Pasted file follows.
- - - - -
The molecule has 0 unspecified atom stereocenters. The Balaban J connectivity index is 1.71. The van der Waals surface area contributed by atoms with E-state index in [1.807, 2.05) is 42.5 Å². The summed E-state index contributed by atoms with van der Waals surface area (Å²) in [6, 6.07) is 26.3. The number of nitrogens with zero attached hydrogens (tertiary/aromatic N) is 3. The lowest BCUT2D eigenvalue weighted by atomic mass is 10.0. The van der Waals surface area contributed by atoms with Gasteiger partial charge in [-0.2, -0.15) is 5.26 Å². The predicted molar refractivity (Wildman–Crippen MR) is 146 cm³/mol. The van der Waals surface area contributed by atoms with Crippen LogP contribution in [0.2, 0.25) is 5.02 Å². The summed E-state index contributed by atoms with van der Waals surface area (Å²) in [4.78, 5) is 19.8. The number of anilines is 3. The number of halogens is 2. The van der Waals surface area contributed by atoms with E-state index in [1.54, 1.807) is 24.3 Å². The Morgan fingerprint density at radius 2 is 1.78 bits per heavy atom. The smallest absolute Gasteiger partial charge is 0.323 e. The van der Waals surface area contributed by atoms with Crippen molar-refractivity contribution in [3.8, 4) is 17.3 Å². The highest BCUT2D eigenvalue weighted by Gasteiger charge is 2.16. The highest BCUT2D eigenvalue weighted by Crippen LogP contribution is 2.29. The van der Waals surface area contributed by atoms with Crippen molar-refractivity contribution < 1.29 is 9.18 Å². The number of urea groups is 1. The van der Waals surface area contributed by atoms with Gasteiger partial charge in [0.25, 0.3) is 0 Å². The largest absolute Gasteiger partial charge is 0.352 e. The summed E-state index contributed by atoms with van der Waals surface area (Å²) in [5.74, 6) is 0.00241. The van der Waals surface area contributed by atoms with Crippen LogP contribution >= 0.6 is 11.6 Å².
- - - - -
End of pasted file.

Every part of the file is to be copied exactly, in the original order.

The molecule has 0 unspecified atom stereocenters. The Balaban J connectivity index is 1.71. The van der Waals surface area contributed by atoms with E-state index in [1.807, 2.05) is 42.5 Å². The summed E-state index contributed by atoms with van der Waals surface area (Å²) in [6, 6.07) is 26.3. The number of nitrogens with zero attached hydrogens (tertiary/aromatic N) is 3. The lowest BCUT2D eigenvalue weighted by atomic mass is 10.0. The van der Waals surface area contributed by atoms with Gasteiger partial charge in [-0.2, -0.15) is 5.26 Å². The predicted molar refractivity (Wildman–Crippen MR) is 146 cm³/mol. The van der Waals surface area contributed by atoms with Crippen LogP contribution in [0.2, 0.25) is 5.02 Å². The summed E-state index contributed by atoms with van der Waals surface area (Å²) in [4.78, 5) is 19.8. The number of anilines is 3. The number of halogens is 2. The van der Waals surface area contributed by atoms with E-state index in [1.54, 1.807) is 24.3 Å². The Morgan fingerprint density at radius 2 is 1.78 bits per heavy atom. The smallest absolute Gasteiger partial charge is 0.323 e. The van der Waals surface area contributed by atoms with Crippen molar-refractivity contribution in [3.8, 4) is 17.3 Å². The highest BCUT2D eigenvalue weighted by Gasteiger charge is 2.16. The highest BCUT2D eigenvalue weighted by Crippen LogP contribution is 2.29. The van der Waals surface area contributed by atoms with Crippen molar-refractivity contribution < 1.29 is 9.18 Å². The number of urea groups is 1. The van der Waals surface area contributed by atoms with Gasteiger partial charge in [0.25, 0.3) is 0 Å². The largest absolute Gasteiger partial charge is 0.352 e. The summed E-state index contributed by atoms with van der Waals surface area (Å²) in [5.74, 6) is 0.00241. The van der Waals surface area contributed by atoms with Crippen LogP contribution >= 0.6 is 11.6 Å².